Maryland women’s lacrosse clawed its way back into the game for a second time.
After finding themselves down four at halftime, the Terps went into the second period swinging, erasing the deficit in six minutes. But as the second half began to play out, Maryland found itself in an even bigger hole, sitting seven goals down with just under nine minutes to play.
In a miraculous run led by Hannah Leubecker’s three goals in the final five minutes, the Terps cut the lead down to two. Against all odds, it seemed coach Cathy Reese’s squad might be able to salvage their last game of the season.
But with limited time remaining, Maryland was unable to match the dynamic Rutgers offense that kept pulling away, losing 16-14. It was the first time the No. 11 Terps lost to the No. 24 Scarlet Knights in program history.
“We had spurts where we did things really well and then long droughts where we didn’t,” Reese said. “We decided to turn it on in the last seven or 10 minutes of the game, but that was too little, too late.”
Maryland started stronger than ever on the attacking end, putting away three consecutive free position shots. Shaylan Ahearn was the first to do so, charging down the middle of the attacking area to slot a goal past Rutgers goalie Sophia Cardello. Brindi Griffin would follow up with two of her own.
Griffin completed her hat trick four minutes later, her fourth consecutive game with at least three goals.
“I need our group to bring that kind of energy and intensity to a whole 60 minutes,” Reese said.
The Terps were rolling on offense, but the Scarlet Knights weren’t going away easily. Marin Hartshorn proved an issue for Maryland, just like in the first meeting of the two squads when she recorded three goals and five assists.
The junior captain scored the opening goal of the game and proceeded to be a threat in all aspects of the attacking end, scoring, setting screens and feeding her teammates. She would amass two goals and three assists by the end of the game.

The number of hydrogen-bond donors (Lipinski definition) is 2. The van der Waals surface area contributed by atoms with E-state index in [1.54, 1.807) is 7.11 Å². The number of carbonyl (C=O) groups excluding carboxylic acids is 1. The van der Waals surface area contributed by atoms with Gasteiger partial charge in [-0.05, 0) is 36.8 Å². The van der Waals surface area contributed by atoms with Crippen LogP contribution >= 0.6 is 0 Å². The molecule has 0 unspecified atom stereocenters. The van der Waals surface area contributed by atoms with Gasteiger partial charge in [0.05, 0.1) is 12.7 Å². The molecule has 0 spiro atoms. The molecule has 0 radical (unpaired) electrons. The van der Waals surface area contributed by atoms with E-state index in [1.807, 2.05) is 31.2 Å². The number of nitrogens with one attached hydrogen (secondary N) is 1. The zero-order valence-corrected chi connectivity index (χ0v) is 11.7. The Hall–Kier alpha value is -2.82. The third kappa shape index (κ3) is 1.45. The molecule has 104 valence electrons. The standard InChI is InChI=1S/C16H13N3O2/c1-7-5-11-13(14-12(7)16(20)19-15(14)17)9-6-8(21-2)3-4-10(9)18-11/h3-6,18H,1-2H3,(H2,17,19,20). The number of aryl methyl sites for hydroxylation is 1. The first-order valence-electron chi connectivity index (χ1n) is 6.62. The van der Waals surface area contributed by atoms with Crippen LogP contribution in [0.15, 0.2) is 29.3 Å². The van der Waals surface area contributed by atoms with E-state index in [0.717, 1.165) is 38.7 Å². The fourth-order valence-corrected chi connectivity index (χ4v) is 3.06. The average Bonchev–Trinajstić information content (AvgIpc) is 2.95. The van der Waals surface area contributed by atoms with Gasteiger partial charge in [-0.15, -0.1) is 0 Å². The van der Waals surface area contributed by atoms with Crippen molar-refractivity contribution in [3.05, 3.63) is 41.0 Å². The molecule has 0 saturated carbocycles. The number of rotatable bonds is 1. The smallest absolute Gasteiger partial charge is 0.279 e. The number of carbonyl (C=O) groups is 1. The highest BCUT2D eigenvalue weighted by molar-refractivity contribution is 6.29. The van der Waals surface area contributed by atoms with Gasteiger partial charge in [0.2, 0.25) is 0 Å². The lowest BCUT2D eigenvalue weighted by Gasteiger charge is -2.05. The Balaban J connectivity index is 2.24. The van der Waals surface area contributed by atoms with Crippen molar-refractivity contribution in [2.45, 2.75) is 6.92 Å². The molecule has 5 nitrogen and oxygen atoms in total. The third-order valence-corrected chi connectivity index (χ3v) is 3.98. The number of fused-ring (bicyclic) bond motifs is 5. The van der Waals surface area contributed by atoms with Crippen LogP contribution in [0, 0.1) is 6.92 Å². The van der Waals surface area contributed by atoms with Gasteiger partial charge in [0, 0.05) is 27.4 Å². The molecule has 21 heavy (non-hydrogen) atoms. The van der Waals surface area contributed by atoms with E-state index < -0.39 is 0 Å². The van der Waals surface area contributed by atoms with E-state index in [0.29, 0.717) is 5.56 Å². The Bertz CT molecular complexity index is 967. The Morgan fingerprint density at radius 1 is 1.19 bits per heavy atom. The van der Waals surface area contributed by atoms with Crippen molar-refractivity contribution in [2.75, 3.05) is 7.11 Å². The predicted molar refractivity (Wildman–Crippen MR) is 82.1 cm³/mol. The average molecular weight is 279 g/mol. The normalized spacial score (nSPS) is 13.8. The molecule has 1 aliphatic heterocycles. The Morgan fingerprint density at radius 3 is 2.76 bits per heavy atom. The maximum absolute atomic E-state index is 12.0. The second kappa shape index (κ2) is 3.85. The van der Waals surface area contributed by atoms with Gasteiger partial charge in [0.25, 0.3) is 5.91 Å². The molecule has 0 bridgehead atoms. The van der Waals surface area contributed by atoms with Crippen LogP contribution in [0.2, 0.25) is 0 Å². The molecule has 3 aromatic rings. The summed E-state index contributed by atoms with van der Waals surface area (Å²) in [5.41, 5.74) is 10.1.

Hartshorn’s second goal, a quick response from Griffin’s third score, would start a six-goal run for Rutgers which saw six different scorers find the back of the net.
Meanwhile, the Terps’ offense came to a complete standstill. Maryland didn’t score for the final 20:45 of the first half, the second consecutive game it recorded a 20-plus-minute scoreless streak.
After a slow start, Cardello became a rock for the Scarlet Knights, registering five saves in the period. After the 3-for-3 start on free position chances, the Terps failed to convert on five straight chances and found themselves down 8-4 at the half.
But Maryland roared to life to start the second period. Two free position goals from Grace Griffin and a bouncer from Leubecker that snuck past Cardello brought the Terps within two.
“We had our own little scoring run there,” Reese said. “We obviously need to find a way to answer when goals are scored against us and then continue to move forward and keep the intensity up.”
Brindi Griffin’s fourth goal, a free position out of a Rutgers timeout, brought the teams level at nine apiece. Maryland rubbed out a four-goal disadvantage in just six minutes.
However, the Terps quickly found themselves in another hole.
With a plethora of Scarlet Knights finding space, Rutgers tallied seven consecutive goals, making its path to a victory seem more certain.
The offense was flowing for the Scarlet Knights, while the Terps struggled to hold possession and finish past Cardello. She continued her strong outing for most of the second period, posting 10 total saves in the game.
Maryland finally broke its second 20-minute scoreless streak of the day on a free position from Leubecker. Ahearn followed it up with another goal as the Rutgers lead slowly began to shrink. Eleven seconds later, Leubecker found the back of the net again.
Ahearn and Leubecker each tacked on another goal to close the gap to two with just over one minutes left. But the lead ultimately proved too large to overcome for Maryland, as the Scarlet Knights defeated the Terps for the first time in program history.
”We knew we needed to put the ball away,” Leubecker said. “We knew we needed to create opportunities and at that point we had figured out how to move the ball on offense … that was huge in this game.”